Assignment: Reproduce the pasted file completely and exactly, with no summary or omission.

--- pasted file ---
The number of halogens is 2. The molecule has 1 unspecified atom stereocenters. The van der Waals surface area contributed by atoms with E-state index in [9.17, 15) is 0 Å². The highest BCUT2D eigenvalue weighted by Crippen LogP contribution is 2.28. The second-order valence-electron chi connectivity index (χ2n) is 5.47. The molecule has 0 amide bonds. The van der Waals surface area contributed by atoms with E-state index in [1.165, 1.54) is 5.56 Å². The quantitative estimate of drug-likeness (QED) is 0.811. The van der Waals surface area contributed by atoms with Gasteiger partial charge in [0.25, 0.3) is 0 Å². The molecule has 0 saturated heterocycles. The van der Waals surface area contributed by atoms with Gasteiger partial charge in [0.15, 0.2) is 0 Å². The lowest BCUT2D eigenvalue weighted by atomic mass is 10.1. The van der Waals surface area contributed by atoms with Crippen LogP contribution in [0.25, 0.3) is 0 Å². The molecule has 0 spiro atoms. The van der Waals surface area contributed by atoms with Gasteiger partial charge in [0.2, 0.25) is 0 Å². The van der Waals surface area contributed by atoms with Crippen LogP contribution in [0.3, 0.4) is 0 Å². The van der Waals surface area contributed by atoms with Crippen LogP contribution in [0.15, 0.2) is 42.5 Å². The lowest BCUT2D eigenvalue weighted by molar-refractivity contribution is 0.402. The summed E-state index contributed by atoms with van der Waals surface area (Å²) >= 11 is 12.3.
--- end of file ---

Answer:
The number of halogens is 2. The molecule has 1 unspecified atom stereocenters. The van der Waals surface area contributed by atoms with E-state index in [9.17, 15) is 0 Å². The highest BCUT2D eigenvalue weighted by Crippen LogP contribution is 2.28. The second-order valence-electron chi connectivity index (χ2n) is 5.47. The molecule has 0 amide bonds. The van der Waals surface area contributed by atoms with E-state index in [1.165, 1.54) is 5.56 Å². The quantitative estimate of drug-likeness (QED) is 0.811. The van der Waals surface area contributed by atoms with Gasteiger partial charge in [0.25, 0.3) is 0 Å². The molecule has 0 saturated heterocycles. The van der Waals surface area contributed by atoms with Gasteiger partial charge in [0.15, 0.2) is 0 Å². The lowest BCUT2D eigenvalue weighted by atomic mass is 10.1. The van der Waals surface area contributed by atoms with Crippen LogP contribution in [0.25, 0.3) is 0 Å². The molecule has 0 spiro atoms. The van der Waals surface area contributed by atoms with Gasteiger partial charge in [0.2, 0.25) is 0 Å². The van der Waals surface area contributed by atoms with Crippen LogP contribution in [0.3, 0.4) is 0 Å². The van der Waals surface area contributed by atoms with Crippen LogP contribution in [0.15, 0.2) is 42.5 Å². The lowest BCUT2D eigenvalue weighted by molar-refractivity contribution is 0.402. The summed E-state index contributed by atoms with van der Waals surface area (Å²) >= 11 is 12.3.